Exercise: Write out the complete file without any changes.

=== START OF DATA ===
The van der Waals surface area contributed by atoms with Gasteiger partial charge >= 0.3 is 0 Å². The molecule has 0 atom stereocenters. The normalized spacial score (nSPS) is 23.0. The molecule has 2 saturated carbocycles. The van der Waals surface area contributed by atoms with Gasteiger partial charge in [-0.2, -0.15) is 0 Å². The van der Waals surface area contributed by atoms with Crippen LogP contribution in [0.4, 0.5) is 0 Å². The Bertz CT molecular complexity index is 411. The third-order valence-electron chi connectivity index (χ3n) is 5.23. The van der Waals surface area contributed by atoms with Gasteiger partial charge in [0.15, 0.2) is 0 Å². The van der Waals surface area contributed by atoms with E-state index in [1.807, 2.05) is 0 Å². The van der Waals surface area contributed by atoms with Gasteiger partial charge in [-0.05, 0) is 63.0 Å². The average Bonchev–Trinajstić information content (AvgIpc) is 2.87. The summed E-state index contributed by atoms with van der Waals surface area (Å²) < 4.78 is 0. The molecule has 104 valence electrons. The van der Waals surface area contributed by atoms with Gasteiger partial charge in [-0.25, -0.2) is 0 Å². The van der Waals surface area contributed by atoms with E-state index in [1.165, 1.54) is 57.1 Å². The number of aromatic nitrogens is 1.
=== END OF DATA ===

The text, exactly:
The van der Waals surface area contributed by atoms with Gasteiger partial charge >= 0.3 is 0 Å². The molecule has 0 atom stereocenters. The normalized spacial score (nSPS) is 23.0. The molecule has 2 saturated carbocycles. The van der Waals surface area contributed by atoms with Gasteiger partial charge in [-0.2, -0.15) is 0 Å². The van der Waals surface area contributed by atoms with Crippen LogP contribution in [0.4, 0.5) is 0 Å². The Bertz CT molecular complexity index is 411. The third-order valence-electron chi connectivity index (χ3n) is 5.23. The van der Waals surface area contributed by atoms with Gasteiger partial charge in [0.15, 0.2) is 0 Å². The van der Waals surface area contributed by atoms with E-state index in [1.807, 2.05) is 0 Å². The van der Waals surface area contributed by atoms with Gasteiger partial charge in [-0.05, 0) is 63.0 Å². The average Bonchev–Trinajstić information content (AvgIpc) is 2.87. The summed E-state index contributed by atoms with van der Waals surface area (Å²) < 4.78 is 0. The molecule has 104 valence electrons. The van der Waals surface area contributed by atoms with Gasteiger partial charge in [-0.25, -0.2) is 0 Å². The van der Waals surface area contributed by atoms with E-state index in [1.165, 1.54) is 57.1 Å². The number of aromatic nitrogens is 1.